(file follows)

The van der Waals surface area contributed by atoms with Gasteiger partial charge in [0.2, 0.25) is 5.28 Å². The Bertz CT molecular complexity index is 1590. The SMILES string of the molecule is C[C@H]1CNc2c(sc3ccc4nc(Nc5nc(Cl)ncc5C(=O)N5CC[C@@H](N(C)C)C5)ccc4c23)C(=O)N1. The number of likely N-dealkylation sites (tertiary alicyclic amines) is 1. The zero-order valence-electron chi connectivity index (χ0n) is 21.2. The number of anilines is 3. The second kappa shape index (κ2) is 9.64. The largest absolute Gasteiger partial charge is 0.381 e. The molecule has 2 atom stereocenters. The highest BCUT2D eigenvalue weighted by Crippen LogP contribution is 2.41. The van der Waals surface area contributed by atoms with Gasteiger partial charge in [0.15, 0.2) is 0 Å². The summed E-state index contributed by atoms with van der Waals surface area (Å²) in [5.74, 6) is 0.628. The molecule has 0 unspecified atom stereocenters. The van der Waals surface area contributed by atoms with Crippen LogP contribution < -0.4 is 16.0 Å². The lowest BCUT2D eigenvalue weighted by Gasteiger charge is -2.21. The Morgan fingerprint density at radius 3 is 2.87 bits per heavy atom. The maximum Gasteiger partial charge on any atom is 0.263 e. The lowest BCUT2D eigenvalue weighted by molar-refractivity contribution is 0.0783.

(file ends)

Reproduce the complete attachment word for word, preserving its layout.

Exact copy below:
The van der Waals surface area contributed by atoms with Gasteiger partial charge in [0.2, 0.25) is 5.28 Å². The Bertz CT molecular complexity index is 1590. The SMILES string of the molecule is C[C@H]1CNc2c(sc3ccc4nc(Nc5nc(Cl)ncc5C(=O)N5CC[C@@H](N(C)C)C5)ccc4c23)C(=O)N1. The number of likely N-dealkylation sites (tertiary alicyclic amines) is 1. The zero-order valence-electron chi connectivity index (χ0n) is 21.2. The number of anilines is 3. The second kappa shape index (κ2) is 9.64. The largest absolute Gasteiger partial charge is 0.381 e. The molecule has 2 atom stereocenters. The highest BCUT2D eigenvalue weighted by Crippen LogP contribution is 2.41. The van der Waals surface area contributed by atoms with Gasteiger partial charge in [0.15, 0.2) is 0 Å². The summed E-state index contributed by atoms with van der Waals surface area (Å²) in [5.74, 6) is 0.628. The molecule has 0 unspecified atom stereocenters. The van der Waals surface area contributed by atoms with Crippen LogP contribution < -0.4 is 16.0 Å². The lowest BCUT2D eigenvalue weighted by Gasteiger charge is -2.21. The Morgan fingerprint density at radius 3 is 2.87 bits per heavy atom. The maximum Gasteiger partial charge on any atom is 0.263 e. The lowest BCUT2D eigenvalue weighted by molar-refractivity contribution is 0.0783.